Visual perception and visual awareness after brain damage: A tutorial overview.Martha J. Farah - 1994 - In Carlo Umilta & Morris Moscovitch (eds.), Consciousness and Unconscious Information Processing: Attention and Performance 15. MIT Press. pp. 203--236.
  12.  33
    Modern Water Ethics: Implications for Shared Governance.Jeremy J. Schmidt & Dan Shrubsole - 2013 - Environmental Values 22 (3):359-379.
    It has been suggested that water and social values were divorced in modernity. This paper argues otherwise. First, it demonstrates the historical link between ethics and politics using the case of American water governance. It engages theories regarding state-centric water planning under ‘high modernism’ and the claim that water was seen as a neutral resource that could be objectively governed. By developing an alternate view from the writings of early American water leaders, J.W. Powell and W.J. McGee, the paper offers (...)
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  13.  74
    The Cognitive Neuroscience of Vision.Martha J. Farah - 2000 - Blackwell.
    The Cognitive Neuroscience of Vision begins by introducing the reader to the anatomy of the eye and visual cortex and then proceeds to discuss image and...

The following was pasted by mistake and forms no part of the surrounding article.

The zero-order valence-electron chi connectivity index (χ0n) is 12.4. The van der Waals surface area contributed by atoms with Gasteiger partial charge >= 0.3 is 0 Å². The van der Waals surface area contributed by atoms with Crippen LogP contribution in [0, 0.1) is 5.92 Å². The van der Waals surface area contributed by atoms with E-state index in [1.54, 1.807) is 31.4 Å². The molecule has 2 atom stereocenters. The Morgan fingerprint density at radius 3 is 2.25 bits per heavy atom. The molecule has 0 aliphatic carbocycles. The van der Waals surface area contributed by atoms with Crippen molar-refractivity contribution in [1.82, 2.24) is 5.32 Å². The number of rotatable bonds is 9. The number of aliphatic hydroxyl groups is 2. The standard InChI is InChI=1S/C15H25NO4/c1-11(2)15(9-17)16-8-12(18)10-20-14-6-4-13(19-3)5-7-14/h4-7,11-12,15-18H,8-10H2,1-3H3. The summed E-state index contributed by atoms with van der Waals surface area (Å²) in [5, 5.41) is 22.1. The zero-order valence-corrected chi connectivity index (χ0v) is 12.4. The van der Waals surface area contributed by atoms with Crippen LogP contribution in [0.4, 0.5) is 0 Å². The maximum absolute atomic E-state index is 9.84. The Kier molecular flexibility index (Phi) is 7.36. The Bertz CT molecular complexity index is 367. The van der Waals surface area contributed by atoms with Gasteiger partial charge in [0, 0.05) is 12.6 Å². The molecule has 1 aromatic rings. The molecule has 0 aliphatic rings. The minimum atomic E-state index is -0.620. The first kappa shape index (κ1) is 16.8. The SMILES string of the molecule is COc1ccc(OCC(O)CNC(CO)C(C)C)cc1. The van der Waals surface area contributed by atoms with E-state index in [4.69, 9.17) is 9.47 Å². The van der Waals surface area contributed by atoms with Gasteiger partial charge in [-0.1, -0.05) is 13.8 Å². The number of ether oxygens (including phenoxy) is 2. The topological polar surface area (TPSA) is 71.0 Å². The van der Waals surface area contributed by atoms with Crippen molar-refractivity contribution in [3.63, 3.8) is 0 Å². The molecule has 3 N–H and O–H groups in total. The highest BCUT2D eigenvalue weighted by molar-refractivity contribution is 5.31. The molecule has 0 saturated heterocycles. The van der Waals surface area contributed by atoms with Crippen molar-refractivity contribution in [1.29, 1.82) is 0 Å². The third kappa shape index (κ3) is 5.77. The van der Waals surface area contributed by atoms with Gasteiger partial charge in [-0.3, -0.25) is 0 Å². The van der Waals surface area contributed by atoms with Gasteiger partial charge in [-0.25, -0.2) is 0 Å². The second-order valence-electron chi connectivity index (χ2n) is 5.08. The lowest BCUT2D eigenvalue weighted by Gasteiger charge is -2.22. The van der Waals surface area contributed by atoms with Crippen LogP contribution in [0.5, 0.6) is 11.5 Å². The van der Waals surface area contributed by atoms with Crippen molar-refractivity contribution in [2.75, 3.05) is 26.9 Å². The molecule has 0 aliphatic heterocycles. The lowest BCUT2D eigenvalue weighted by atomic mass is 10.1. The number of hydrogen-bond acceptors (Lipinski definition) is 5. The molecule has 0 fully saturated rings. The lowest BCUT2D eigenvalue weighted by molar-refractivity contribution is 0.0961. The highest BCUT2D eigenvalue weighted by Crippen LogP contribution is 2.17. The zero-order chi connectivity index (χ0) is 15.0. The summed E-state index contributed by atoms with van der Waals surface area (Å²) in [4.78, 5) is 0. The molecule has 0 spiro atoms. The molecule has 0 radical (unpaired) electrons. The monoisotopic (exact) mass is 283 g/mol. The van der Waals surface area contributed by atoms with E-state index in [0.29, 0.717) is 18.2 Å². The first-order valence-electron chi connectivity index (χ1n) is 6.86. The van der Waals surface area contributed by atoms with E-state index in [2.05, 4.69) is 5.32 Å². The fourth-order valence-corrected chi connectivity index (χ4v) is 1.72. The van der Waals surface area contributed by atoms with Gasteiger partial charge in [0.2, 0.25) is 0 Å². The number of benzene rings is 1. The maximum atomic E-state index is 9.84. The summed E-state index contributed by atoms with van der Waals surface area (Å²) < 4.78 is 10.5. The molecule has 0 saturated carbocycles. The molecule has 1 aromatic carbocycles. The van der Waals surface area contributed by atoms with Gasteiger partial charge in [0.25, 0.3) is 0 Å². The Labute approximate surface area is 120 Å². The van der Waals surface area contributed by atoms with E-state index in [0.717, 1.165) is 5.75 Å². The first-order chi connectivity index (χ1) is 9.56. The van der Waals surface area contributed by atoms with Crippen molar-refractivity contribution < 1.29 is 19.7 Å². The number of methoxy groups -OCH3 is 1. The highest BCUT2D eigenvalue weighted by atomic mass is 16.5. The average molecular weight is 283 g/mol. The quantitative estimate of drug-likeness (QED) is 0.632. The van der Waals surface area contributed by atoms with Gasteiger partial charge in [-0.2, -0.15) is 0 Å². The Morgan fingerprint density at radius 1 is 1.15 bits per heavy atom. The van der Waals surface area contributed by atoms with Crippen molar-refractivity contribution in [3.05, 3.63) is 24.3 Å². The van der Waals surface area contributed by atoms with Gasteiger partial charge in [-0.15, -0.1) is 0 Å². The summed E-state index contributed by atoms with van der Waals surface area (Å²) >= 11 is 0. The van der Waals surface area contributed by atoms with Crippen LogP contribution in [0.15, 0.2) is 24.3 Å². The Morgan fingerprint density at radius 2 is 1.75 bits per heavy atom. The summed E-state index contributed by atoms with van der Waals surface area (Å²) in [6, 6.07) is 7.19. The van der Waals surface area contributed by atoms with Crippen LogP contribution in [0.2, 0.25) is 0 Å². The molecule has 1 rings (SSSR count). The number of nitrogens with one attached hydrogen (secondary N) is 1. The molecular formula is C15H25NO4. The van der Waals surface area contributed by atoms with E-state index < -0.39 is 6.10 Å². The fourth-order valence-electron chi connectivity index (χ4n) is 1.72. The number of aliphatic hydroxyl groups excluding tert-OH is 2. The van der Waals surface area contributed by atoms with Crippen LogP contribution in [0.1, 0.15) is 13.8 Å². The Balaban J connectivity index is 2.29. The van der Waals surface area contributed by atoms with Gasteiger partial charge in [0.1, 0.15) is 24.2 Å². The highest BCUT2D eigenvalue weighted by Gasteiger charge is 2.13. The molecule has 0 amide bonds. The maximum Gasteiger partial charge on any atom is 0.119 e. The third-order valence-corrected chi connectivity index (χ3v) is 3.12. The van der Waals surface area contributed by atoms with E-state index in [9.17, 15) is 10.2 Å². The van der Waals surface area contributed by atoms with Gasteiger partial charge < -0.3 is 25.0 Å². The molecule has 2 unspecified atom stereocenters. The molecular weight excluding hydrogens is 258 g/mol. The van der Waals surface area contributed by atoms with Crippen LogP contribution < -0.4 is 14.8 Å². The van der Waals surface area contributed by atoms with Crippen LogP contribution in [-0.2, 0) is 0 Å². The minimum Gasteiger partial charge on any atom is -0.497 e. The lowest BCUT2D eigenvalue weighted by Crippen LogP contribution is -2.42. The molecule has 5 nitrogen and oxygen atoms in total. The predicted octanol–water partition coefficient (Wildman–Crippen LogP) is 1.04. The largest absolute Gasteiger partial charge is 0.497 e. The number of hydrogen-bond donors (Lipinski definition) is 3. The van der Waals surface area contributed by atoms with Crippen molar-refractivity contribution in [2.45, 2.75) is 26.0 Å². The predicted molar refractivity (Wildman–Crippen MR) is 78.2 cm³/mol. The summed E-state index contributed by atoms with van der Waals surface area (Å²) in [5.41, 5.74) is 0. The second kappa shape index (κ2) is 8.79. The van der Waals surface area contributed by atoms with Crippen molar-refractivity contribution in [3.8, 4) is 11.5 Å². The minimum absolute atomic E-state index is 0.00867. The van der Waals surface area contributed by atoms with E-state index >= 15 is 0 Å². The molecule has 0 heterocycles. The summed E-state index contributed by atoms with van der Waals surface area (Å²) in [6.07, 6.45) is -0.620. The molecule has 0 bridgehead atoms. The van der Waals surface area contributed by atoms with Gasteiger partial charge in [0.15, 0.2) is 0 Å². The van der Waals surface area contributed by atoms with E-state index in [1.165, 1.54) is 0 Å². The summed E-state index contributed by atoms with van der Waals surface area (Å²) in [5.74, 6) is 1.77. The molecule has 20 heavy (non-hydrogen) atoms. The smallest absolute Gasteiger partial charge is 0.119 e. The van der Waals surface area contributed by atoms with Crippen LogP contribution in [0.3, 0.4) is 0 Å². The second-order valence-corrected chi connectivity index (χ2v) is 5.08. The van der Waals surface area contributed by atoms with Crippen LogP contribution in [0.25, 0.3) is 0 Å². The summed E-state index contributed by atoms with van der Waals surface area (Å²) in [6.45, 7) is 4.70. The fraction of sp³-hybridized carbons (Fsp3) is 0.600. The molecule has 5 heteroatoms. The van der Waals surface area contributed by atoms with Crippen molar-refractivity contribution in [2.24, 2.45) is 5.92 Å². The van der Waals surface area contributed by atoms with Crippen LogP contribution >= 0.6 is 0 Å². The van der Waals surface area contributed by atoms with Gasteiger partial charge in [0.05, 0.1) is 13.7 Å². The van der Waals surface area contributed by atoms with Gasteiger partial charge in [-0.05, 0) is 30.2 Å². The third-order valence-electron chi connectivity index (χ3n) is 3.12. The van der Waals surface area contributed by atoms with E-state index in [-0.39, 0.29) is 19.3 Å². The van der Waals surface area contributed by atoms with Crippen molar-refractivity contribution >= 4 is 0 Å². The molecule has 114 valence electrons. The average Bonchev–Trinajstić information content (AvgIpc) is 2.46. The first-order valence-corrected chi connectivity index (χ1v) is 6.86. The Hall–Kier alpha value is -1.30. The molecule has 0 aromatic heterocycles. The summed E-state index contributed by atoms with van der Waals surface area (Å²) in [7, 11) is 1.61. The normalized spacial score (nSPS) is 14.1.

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  14. African Gold from a Pirate Shipwreck.Martha J. Ehrlich - 1991 - Minerva 2 (1):24-9.
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  15.  19
    Unconscious perception of "extinguished" visual stimuli: Reassessing the evidence.Martha J. Farah, M. A. Monheit & M. A. Wallace - 1991 - Neuropsychologia 29:949-58.
  16.  23
    Brain Images, Babies, and Bathwater: Critiquing Critiques of Functional Neuroimaging.Martha J. Farah - 2014 - Hastings Center Report 44 (s2):19-30.
    Since the mid‐1980s, psychologists and neuroscientists have used brain imaging to test hypotheses about human thought processes and their neural instantiation. In just three decades, functional neuroimaging has been transformed from a crude clinical tool to a widely used research method for understanding the human brain and mind. Such rapidly achieved success is bound to evoke skepticism. A degree of skepticism toward new methods and ideas is both inevitable and useful in any field. It is especially valuable in a science (...)
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  17.  21